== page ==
Monday is here and it’s time for another Hand Drawing Tutorial! This time, we’ll look at drawing tree groups.
When drawing groups of trees, it’s important to understand the level of detail you want to apply to a such a drawing. That depends on the distance of the trees from the viewer. We perceive the trees up close as single trees, even if they’re in a group. More remote trees however, we percieve as coherent volumes. The more distant the trees, the greater this effect. Trees far away are percieved only as flat layers.
This effect is especially visible in case of drawing wooded hills. Although the hill is covered in trees, we don’t draw single trees when drawing hills, since we percieve the trees as a single body in shape of a hill. When drawing hills, I usually hatch the hill with a vertical hatch, which makes it more flat and abstract. Although it’s covered in different trees I draw it as a single shape. This makes the element of interest – for example the church on top of the hill, stand out.
Let’s look at the steps of drawing a tree group. First draw the outline of the whole group. We always perceive tree groups as single volumes so it’s important to define their shape. Second, add detail depending on how far away the group is. If the trees are close, I usually add some branches and hints of single tree canopies. In the end I use a oblique hatch to emphasize the volume of the tree group.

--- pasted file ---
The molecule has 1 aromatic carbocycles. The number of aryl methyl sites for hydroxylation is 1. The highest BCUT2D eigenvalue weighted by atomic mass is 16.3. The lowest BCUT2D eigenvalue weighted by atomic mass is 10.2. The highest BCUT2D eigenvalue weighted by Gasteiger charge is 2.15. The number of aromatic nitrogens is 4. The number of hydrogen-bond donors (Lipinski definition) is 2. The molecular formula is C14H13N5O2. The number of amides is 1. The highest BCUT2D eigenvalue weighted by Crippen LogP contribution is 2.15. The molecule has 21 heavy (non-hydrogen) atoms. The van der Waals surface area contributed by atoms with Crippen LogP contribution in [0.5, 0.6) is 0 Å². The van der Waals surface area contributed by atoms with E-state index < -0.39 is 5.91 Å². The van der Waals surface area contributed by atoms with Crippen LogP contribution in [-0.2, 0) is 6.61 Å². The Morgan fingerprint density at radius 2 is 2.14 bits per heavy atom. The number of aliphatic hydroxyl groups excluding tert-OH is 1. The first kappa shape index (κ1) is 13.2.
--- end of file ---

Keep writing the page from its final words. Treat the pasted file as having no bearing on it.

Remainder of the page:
The second way to draw a tree group is to draw the habitus with the branches of the trees. If you observe a tree group in winter without leaves, you can notice that the branches somehow merge as if they would all belong to a single tree. First draw the tree trunks and then smaller and smaller branches, all the way up to the smallest twigs on the edge of the habitus. This kind of drawing reveals a tree group in a more analytical way and can also tell us the species of the trees in the group.
Related article: Hand Drawing Tutorial: How to Draw a Tree
Linescapes is a project focused on exploring drawing techniques for recording and analyzing landscapes. It also tries to promote hand-drawing in landscape architecture.
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